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A cosmological decade ( CÐ ) is a division of the lifetime of the cosmos. The divisions are logarithmic in size, on base 10. Each successive cosmological decade represents a ten-fold increase in the total age of the universe.[1]

As expressed in log( seconds per Ðecade )

When CÐ is measured in log( seconds/Р),  1 begins at 10 seconds and lasts 90 seconds (until 100 seconds after Time Zero).  100, the 100th cosmological decade, lasts from 10100 to 10101 seconds after Time Zero. CР-\infty is Time Zero.

The epoch  −43.2683 was 10(−43.2683) seconds, which represents the Planck time since the big bang (Time Zero). There were an infinite number of cosmological decades between the Big Bang and the Planck epoch (or any other point in time). The current epoch,  17.6355, is 10(17.6355) seconds, or 13.73(12) billion years, since the Big Bang. There have been 60.9 cosmological decades between the Planck epoch, CР−43.2683, and the current epoch, CР17.6355.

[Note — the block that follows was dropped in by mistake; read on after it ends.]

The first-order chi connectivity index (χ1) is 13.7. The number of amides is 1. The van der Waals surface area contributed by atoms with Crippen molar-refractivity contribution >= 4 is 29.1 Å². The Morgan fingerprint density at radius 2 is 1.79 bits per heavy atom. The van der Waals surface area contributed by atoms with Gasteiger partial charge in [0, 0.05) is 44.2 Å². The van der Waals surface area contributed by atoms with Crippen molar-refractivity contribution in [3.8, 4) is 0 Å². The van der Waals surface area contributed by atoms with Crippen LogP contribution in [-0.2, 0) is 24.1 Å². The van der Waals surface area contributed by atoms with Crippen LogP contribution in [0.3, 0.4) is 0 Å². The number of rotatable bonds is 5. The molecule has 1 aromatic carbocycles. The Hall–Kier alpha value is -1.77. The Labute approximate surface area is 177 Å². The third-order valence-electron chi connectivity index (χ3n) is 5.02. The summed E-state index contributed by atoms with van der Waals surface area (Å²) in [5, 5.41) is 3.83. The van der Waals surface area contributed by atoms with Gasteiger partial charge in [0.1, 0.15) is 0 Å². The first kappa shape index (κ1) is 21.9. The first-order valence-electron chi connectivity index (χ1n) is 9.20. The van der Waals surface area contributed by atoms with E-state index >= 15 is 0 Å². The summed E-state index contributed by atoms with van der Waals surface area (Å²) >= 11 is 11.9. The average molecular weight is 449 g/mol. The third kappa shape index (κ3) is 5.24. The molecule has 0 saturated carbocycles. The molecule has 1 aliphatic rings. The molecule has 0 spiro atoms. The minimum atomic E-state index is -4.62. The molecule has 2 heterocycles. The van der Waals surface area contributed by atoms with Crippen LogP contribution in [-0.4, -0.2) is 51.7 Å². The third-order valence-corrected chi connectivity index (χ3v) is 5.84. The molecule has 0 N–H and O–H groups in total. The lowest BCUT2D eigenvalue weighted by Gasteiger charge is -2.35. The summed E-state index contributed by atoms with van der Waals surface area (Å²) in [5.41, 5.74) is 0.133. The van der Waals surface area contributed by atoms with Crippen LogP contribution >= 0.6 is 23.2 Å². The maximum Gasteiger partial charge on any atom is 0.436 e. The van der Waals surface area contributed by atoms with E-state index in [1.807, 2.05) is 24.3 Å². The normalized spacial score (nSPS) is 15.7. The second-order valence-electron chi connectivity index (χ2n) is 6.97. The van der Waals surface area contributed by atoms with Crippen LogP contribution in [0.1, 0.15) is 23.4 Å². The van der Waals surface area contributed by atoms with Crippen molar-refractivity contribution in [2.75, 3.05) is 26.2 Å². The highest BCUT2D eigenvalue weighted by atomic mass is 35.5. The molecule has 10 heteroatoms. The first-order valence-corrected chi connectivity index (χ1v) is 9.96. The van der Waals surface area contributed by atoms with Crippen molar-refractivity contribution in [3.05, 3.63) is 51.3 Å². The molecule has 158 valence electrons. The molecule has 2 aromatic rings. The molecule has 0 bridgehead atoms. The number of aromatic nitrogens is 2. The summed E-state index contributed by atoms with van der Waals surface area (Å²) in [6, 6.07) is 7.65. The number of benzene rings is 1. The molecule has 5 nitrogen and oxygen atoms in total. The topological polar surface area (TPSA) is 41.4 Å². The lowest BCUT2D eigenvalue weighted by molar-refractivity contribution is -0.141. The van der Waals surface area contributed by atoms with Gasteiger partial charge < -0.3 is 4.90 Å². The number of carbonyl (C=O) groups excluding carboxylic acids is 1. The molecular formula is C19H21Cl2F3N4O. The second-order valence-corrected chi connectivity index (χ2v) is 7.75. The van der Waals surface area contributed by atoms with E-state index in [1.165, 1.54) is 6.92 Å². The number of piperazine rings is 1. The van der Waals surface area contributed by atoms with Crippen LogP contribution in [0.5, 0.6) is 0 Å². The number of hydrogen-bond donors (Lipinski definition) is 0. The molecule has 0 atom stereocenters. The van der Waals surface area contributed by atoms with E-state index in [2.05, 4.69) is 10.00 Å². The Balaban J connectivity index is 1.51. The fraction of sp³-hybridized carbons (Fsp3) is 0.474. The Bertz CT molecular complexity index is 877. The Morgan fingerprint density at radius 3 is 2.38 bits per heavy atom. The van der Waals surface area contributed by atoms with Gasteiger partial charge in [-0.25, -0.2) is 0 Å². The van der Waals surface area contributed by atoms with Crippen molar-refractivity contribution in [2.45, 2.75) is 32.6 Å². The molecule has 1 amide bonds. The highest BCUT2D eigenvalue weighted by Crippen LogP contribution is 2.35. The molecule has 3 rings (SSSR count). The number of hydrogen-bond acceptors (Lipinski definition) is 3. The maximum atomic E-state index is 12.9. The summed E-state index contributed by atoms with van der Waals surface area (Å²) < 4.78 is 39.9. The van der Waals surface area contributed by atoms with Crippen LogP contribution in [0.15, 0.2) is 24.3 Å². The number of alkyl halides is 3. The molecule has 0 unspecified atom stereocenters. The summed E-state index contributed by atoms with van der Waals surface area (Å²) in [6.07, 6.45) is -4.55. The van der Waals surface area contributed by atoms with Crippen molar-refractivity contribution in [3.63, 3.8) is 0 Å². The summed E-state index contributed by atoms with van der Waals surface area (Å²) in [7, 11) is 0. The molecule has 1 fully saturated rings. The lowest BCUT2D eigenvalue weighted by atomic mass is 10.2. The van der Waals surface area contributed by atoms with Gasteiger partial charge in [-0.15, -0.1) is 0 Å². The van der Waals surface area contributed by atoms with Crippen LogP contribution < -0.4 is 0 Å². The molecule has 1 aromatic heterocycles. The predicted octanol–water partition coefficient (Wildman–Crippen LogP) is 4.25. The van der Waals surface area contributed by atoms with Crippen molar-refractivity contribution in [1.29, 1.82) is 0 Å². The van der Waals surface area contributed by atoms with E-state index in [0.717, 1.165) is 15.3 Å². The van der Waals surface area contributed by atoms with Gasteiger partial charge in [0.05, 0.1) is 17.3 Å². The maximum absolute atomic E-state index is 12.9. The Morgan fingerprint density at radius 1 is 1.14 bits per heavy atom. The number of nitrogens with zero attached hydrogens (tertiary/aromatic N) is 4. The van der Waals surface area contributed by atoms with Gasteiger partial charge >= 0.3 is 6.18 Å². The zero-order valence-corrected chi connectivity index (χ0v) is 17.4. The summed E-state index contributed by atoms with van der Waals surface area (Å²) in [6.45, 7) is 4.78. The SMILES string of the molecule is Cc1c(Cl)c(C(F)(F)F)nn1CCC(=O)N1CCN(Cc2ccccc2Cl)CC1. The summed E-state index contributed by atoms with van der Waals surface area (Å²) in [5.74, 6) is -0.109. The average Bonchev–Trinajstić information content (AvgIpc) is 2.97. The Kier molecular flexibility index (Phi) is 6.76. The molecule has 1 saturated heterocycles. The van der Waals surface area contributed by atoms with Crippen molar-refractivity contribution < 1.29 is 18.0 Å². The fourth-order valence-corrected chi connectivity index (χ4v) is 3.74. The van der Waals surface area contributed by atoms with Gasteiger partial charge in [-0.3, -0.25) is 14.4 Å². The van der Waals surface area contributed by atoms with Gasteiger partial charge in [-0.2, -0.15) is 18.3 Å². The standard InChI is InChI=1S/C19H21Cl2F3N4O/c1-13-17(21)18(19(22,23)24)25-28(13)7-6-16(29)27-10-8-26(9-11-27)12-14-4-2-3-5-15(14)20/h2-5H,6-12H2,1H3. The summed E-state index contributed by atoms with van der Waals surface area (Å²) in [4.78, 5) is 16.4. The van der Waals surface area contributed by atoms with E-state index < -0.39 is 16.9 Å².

As expressed in log( years per Ðecade )

Fred Adams and Greg Laughlin, in The Five Ages of the Universe, first defined the cosmological decade as expressed in log years per decade. In this definition, in the 100th cosmological decade, lasts from 10100 years to 10101 years after Time Zero. To convert to this format, simply divide by seconds per year; or in logarithmic terms, subtract 7.4991116 from the values listed above. Thus when CÐ is expressed in log( years/Ð ), the Planck time could also be expressed as 10(−43.2683 − 7.4991116) years = 10(−50.7674) years.

In this definition, the current epoch is CÐ (17.6355 − 7.4991116), or CР10.1364. As before, there have been 60.9 cosmological decades between the Planck epoch and the current epoch.

In their view, the history of the universe can be segmented into five Ages:

Age Ðecades Process
Primordial −50 to +5 from the Planck time until universe becomes transparent to radiation
Stelliferous 6 to 14 stars shine brightly (our current epoch is +10.1364)
Degenerate 15 to 37 stars degenerate, get dimmer
Black Hole 38 to 99 stars evaporate, galactic black holes evaporate
Dark Era 100 onward lone protons and other particles get even farther and farther apart from each other

References

  1. ^ Adams, Fred; Greg Laughlin (2000). The Five Ages of the Universe. Free Press. ISBN 0-6848-6576-9.  
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